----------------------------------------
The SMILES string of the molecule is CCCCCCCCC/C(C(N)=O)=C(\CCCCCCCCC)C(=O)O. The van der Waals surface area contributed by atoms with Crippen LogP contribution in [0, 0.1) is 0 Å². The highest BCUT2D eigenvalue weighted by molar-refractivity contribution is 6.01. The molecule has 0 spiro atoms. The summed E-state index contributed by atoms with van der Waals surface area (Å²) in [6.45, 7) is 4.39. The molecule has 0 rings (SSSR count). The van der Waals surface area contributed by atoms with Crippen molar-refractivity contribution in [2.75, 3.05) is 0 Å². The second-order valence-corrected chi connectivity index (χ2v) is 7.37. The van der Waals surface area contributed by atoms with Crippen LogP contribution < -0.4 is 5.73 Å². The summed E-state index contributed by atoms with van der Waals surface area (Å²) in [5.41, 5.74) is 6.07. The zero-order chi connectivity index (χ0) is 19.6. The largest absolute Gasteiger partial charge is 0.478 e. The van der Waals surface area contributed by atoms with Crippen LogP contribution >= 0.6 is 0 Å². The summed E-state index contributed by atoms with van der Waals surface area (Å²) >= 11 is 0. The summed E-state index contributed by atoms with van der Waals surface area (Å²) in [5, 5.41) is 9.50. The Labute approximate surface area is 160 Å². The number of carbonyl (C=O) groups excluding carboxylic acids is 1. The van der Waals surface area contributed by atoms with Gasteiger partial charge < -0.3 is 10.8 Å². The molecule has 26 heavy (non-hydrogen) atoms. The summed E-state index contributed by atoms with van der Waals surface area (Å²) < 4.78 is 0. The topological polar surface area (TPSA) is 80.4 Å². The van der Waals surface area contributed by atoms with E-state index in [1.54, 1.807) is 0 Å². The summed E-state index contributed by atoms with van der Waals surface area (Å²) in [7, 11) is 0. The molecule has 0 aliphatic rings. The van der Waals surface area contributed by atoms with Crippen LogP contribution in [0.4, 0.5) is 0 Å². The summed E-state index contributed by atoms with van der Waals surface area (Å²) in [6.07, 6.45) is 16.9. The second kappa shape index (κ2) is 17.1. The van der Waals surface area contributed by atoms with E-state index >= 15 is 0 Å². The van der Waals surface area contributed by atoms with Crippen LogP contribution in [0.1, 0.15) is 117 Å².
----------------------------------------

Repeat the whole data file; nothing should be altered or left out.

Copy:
The SMILES string of the molecule is CCCCCCCCC/C(C(N)=O)=C(\CCCCCCCCC)C(=O)O. The van der Waals surface area contributed by atoms with Crippen LogP contribution in [0, 0.1) is 0 Å². The highest BCUT2D eigenvalue weighted by molar-refractivity contribution is 6.01. The molecule has 0 spiro atoms. The summed E-state index contributed by atoms with van der Waals surface area (Å²) in [6.45, 7) is 4.39. The molecule has 0 rings (SSSR count). The van der Waals surface area contributed by atoms with Crippen molar-refractivity contribution in [2.75, 3.05) is 0 Å². The second-order valence-corrected chi connectivity index (χ2v) is 7.37. The van der Waals surface area contributed by atoms with Crippen LogP contribution < -0.4 is 5.73 Å². The summed E-state index contributed by atoms with van der Waals surface area (Å²) in [5.41, 5.74) is 6.07. The zero-order chi connectivity index (χ0) is 19.6. The largest absolute Gasteiger partial charge is 0.478 e. The van der Waals surface area contributed by atoms with Crippen LogP contribution >= 0.6 is 0 Å². The summed E-state index contributed by atoms with van der Waals surface area (Å²) >= 11 is 0. The summed E-state index contributed by atoms with van der Waals surface area (Å²) in [5, 5.41) is 9.50. The Labute approximate surface area is 160 Å². The number of carbonyl (C=O) groups excluding carboxylic acids is 1. The van der Waals surface area contributed by atoms with Gasteiger partial charge < -0.3 is 10.8 Å². The molecule has 26 heavy (non-hydrogen) atoms. The summed E-state index contributed by atoms with van der Waals surface area (Å²) < 4.78 is 0. The topological polar surface area (TPSA) is 80.4 Å². The van der Waals surface area contributed by atoms with E-state index in [1.54, 1.807) is 0 Å². The summed E-state index contributed by atoms with van der Waals surface area (Å²) in [7, 11) is 0. The molecule has 0 aliphatic rings. The van der Waals surface area contributed by atoms with Crippen LogP contribution in [0.4, 0.5) is 0 Å². The summed E-state index contributed by atoms with van der Waals surface area (Å²) in [6.07, 6.45) is 16.9. The second kappa shape index (κ2) is 17.1. The van der Waals surface area contributed by atoms with E-state index >= 15 is 0 Å². The van der Waals surface area contributed by atoms with Crippen LogP contribution in [0.1, 0.15) is 117 Å².